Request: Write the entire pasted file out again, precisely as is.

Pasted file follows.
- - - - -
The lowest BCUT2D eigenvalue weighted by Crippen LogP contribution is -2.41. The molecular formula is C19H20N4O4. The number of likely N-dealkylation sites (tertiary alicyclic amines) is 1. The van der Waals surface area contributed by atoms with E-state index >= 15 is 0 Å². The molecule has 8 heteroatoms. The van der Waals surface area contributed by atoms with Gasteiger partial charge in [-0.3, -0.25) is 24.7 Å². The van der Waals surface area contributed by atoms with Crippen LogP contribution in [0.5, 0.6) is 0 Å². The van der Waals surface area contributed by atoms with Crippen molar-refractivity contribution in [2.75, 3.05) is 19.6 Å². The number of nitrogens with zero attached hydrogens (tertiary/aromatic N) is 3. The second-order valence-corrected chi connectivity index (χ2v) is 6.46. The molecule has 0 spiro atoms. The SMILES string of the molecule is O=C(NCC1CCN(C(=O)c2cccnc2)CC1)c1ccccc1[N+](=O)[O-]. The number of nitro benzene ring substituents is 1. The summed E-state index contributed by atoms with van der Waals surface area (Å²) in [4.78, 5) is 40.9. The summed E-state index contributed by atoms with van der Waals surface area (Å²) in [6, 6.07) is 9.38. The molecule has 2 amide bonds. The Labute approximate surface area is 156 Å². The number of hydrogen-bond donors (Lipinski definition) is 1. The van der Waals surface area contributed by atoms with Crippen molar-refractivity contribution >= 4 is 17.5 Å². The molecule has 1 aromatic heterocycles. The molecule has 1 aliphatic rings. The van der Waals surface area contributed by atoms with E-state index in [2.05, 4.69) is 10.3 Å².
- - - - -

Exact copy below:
The lowest BCUT2D eigenvalue weighted by Crippen LogP contribution is -2.41. The molecular formula is C19H20N4O4. The number of likely N-dealkylation sites (tertiary alicyclic amines) is 1. The van der Waals surface area contributed by atoms with E-state index >= 15 is 0 Å². The molecule has 8 heteroatoms. The van der Waals surface area contributed by atoms with Gasteiger partial charge in [-0.3, -0.25) is 24.7 Å². The van der Waals surface area contributed by atoms with Crippen LogP contribution in [0.5, 0.6) is 0 Å². The van der Waals surface area contributed by atoms with Crippen molar-refractivity contribution in [2.75, 3.05) is 19.6 Å². The number of nitrogens with zero attached hydrogens (tertiary/aromatic N) is 3. The second-order valence-corrected chi connectivity index (χ2v) is 6.46. The molecule has 0 spiro atoms. The SMILES string of the molecule is O=C(NCC1CCN(C(=O)c2cccnc2)CC1)c1ccccc1[N+](=O)[O-]. The number of nitro benzene ring substituents is 1. The summed E-state index contributed by atoms with van der Waals surface area (Å²) in [4.78, 5) is 40.9. The summed E-state index contributed by atoms with van der Waals surface area (Å²) in [6, 6.07) is 9.38. The molecule has 2 amide bonds. The Labute approximate surface area is 156 Å². The number of hydrogen-bond donors (Lipinski definition) is 1. The van der Waals surface area contributed by atoms with Crippen molar-refractivity contribution >= 4 is 17.5 Å². The molecule has 1 aromatic heterocycles. The molecule has 1 aliphatic rings. The van der Waals surface area contributed by atoms with E-state index in [2.05, 4.69) is 10.3 Å².